By Emily Eiermann
“The end of the world is coming,” Australian Prime Minister Julia Gillard said on Tuesday. “It turns out the Mayan calendar was true. Whether the final blow comes from flesh-eating zombies, demonic hell beasts or from the total triumph of K-Pop, if you know one thing about me, it’s this: I will always fight for you to the very end.”
The viral video is a commercial for Triple J’s Breakfast Show, a morning radio program in Australia. Although it is a spoof of the hysteria surrounding Dec. 21 and the predicted Apocalypse, some countries are not taking the matter lightly.
There are various ideas about how the world will end, ranging from giant solar flares to strange planetary alignments to the collision of the hypothetical planet Nibiru (sometimes referred to as Planet X) with Earth, according to NASA’s question-and-answer page titled “Beyond 2012: Why the World Won’t End.” The most common theory, however, involves the Mayan calendar.
The long-count calendar created by the Mayan people divides time into cycles called Bak’tuns, according to National Geographic’s website. The 13th Bak’tun ends on Dec. 21, after almost 400 years, but the calendar resets itself instead of continuing to the 14th cycle. The main source of this information comes from a stone tablet on a monument in Mexico, though the hieroglyphics are partially damaged. The scholars who translated the stone originally thought it might be prophetic, as it made mention of a god descending at the end of Bak’tun 13. They recently revisited the translation and decided it likely serves as a dedication of the monument.
Archaeologists also discovered the workroom of a Mayan scribe in 2011, according to another article from National Geographic titled ”Unprecedented Maya Mural Found, Contradicts 2012 ‘Doomsday’ Myth.” Inside, they found a lunar table and an object known as a ring number, which was used to help establish a base date for planetary cycles. The calculations span nearly 7,000 years in the future, contradicting the idea of an apocalypse.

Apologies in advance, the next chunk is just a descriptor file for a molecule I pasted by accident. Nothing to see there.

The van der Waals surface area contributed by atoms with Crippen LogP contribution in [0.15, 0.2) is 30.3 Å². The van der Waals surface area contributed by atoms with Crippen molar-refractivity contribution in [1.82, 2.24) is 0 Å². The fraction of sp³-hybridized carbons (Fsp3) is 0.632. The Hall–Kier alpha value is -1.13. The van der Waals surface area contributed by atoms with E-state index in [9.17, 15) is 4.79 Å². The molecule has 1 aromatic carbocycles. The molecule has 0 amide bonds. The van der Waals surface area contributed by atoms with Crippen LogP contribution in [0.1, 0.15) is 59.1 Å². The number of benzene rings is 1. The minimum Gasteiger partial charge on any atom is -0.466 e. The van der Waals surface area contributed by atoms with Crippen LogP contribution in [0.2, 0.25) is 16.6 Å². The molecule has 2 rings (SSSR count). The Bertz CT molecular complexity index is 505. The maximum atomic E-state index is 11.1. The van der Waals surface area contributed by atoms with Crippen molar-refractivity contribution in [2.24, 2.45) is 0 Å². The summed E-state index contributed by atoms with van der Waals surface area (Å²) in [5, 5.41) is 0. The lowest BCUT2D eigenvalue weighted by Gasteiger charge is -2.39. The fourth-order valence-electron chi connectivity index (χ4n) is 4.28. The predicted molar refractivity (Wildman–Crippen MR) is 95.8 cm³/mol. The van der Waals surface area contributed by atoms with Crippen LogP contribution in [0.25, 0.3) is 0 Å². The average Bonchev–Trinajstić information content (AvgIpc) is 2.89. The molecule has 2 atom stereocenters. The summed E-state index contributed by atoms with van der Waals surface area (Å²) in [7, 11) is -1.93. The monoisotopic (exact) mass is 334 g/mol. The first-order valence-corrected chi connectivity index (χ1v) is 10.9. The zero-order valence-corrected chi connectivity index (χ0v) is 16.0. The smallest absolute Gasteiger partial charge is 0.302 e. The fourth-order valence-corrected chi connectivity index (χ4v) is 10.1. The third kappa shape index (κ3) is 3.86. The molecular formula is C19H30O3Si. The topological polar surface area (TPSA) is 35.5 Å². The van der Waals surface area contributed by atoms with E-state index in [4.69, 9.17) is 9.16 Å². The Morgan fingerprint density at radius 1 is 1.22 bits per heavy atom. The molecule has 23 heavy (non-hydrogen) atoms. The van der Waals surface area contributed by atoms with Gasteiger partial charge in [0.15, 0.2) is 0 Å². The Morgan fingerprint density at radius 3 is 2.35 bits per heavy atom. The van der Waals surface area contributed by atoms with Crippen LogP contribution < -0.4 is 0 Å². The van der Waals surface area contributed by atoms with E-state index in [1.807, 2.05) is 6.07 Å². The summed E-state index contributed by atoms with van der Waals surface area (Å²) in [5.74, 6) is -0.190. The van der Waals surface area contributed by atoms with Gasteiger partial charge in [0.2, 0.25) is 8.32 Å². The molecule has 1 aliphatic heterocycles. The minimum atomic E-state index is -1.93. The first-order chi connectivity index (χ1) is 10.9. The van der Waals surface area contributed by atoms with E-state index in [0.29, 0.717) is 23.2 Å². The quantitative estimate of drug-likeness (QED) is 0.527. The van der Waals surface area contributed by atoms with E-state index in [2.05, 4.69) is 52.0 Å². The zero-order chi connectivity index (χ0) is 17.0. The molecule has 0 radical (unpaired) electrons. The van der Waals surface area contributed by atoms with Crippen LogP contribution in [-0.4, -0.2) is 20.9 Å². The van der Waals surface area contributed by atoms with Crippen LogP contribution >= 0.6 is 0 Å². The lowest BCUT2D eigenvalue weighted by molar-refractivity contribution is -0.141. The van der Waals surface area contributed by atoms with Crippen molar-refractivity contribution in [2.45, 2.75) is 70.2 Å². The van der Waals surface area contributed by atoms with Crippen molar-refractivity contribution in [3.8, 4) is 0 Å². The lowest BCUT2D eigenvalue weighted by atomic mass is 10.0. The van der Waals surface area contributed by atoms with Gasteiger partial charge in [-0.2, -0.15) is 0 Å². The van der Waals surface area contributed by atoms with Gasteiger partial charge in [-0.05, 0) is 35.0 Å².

These findings have not calmed the general public, however. According to The New York Times, countries like France, Russia and the U.S. have issued official statements that the world will not end this year, hoping to quell the fears of panicked citizens. Alongside the NASA page that addresses the main rumors (and asks, “Where is the science? Where is the evidence?”), usa.gov posted a blog meant for children and teenagers. The blog states, “The world will not end on Dec. 21, 2012 or any day in 2012,” and adds a frightening statistic: Senior scientist at NASA David Morrison, known for answering questions about astrobiology from the general public, receives messages at least once a week from children or teens who say they are ill or contemplating suicide because of the possibility of the world ending.
This does not seem to be the feeling at Rider, though. Jessica Canose, a senior Spanish major who researched the origins of the Mayan prediction for her From Colonies to Nations class, feels confident that the world will not end in the near future.
“The end of the cycle is not supposed to be an end — it’s supposed to be a new beginning,” she said. “Sometimes they cite it as social change or new revolutionary leaders. They’re generally positive things. I think it’s just hype.”
Recent Rider graduate Amar Kapadia, ’12, feels similarly.
“It’s nothing but ignorance on many people’s parts,” he wrote on The Rider News Facebook page. “Just because the Mayan calendar ended on a certain date doesn’t mean that the Mayans actually predicted the end of the world on that exact date. I’m very sure the world will still be spinning and humanity and other species will be thriving well into 2013 and beyond.”
Regardless of people’s confidence that humanity will live to see Dec. 22, once Doomsday hits, many will still be a bit more cautious than usual, according to Canose.
“I think people get caught up in the sentiment,” she said. “I do too, actually — I’m scared of everything. I think I’m going to stay home that day.”
The band R.E.M. once sang that it’s the end of the world as we know it, but as Dec. 21 approaches, the world is not feeling fine.
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Printed in the 12-7-12 edition